Pouring from the open doors is the familiar sonic salad of sportscasts, music, and the throaty laughs of men fresh off the job. I walk in, take a stool, and fire away. "Do you have one-dollar beer specials for happy hour?"


Fireworks blast across the sky! Brass bands blow! Sure, not a full pint, but a 12-ounce mug is enough! I slap that dollar down on the counter, my inner choir of fat ladies now blaring hallelujahs. Suddenly, it's all OK. America's safe from inflation, the war on the working class, $10 craft beer, and bros! We're going to make it.

Two mugs in, I'm sitting next to Debbie Meklas. She owns the place with her sister. A short auburn-haired woman drinking a Corona, she's still in her dress clothes from a full day as a secretary at Broward General, where she's worked for 20 years. I'm babbling about her dollar-draft deal.

"We're not looking for the kill, you know what I mean?" she says evenly. "We have a lot of people that have been coming here forever, and we're trying to keep the deal going."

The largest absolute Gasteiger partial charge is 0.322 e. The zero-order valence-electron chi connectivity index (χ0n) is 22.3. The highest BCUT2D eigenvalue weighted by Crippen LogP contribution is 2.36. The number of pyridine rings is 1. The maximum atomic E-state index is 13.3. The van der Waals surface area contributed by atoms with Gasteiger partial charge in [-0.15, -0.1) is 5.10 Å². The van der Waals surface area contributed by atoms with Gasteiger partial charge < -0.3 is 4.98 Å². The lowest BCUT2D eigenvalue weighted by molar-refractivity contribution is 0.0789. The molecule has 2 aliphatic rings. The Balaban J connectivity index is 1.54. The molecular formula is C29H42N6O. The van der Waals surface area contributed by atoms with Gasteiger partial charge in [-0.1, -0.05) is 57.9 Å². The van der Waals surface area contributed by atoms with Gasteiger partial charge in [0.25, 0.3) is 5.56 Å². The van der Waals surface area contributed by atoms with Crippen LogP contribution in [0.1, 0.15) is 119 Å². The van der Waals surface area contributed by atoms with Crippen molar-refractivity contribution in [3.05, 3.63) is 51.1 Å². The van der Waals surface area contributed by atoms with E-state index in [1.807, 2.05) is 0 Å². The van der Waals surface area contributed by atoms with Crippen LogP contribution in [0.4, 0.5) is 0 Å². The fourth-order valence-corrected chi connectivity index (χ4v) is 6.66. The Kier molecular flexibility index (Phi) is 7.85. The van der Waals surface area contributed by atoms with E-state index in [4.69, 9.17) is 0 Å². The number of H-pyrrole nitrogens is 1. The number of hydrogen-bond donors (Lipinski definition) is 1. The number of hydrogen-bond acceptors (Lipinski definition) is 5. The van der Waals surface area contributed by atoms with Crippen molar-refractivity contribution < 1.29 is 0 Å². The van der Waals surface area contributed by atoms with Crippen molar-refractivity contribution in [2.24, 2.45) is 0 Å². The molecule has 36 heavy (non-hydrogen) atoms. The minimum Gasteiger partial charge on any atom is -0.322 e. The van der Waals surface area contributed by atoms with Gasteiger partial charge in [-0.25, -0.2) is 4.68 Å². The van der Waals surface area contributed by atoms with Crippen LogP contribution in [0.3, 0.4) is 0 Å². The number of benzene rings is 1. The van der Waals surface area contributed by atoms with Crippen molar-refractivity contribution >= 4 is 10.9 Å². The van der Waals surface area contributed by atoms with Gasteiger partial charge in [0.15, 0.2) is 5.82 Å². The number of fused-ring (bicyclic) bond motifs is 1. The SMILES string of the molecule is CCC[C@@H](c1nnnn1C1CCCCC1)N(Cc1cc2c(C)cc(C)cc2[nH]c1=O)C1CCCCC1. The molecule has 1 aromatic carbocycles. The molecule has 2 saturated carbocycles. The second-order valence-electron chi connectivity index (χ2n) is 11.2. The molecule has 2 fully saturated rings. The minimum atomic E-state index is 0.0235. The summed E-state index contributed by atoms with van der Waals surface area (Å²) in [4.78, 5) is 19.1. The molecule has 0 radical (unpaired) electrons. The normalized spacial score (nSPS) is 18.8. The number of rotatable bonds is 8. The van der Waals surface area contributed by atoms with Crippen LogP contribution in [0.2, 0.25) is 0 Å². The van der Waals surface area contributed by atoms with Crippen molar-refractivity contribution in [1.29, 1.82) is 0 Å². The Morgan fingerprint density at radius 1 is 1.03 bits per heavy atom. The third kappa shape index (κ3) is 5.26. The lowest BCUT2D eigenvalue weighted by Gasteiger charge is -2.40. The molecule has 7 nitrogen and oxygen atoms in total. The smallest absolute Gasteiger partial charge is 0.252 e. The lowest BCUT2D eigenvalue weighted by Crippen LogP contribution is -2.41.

For Meklas, barkeeping is a matter of blood. Her grandparents owned a place in Somerville, just north of Boston. When her own mom and dad fled the cold for South Florida 43 years ago, they bought the Dania Beach spot. Meklas' father ran the show, holding court daily at a table near the side door.

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Airport prices for beer on SoBe?  Plus parking hassles?



Wow that was an awesome piece.  As a young undergraduate from FAU Boca Campus I really appreciate all that field work! It's so true - I look at my peers and see them buying expensive ass drinks, dancing to shit beats and molly and all that shit. Anyways keep writing!


Thank you Mr. Swenson for this interesting and very well written piece. As I read I could see myself perched on a barstool leaning against the bar with a cold beer in my hand in any and all of the places you described. And, I feel I know all of those dive bar denisons. I are one. Another thing... 70 ain't old and gettin' old only happens when you think and act old. Anyway, thanks.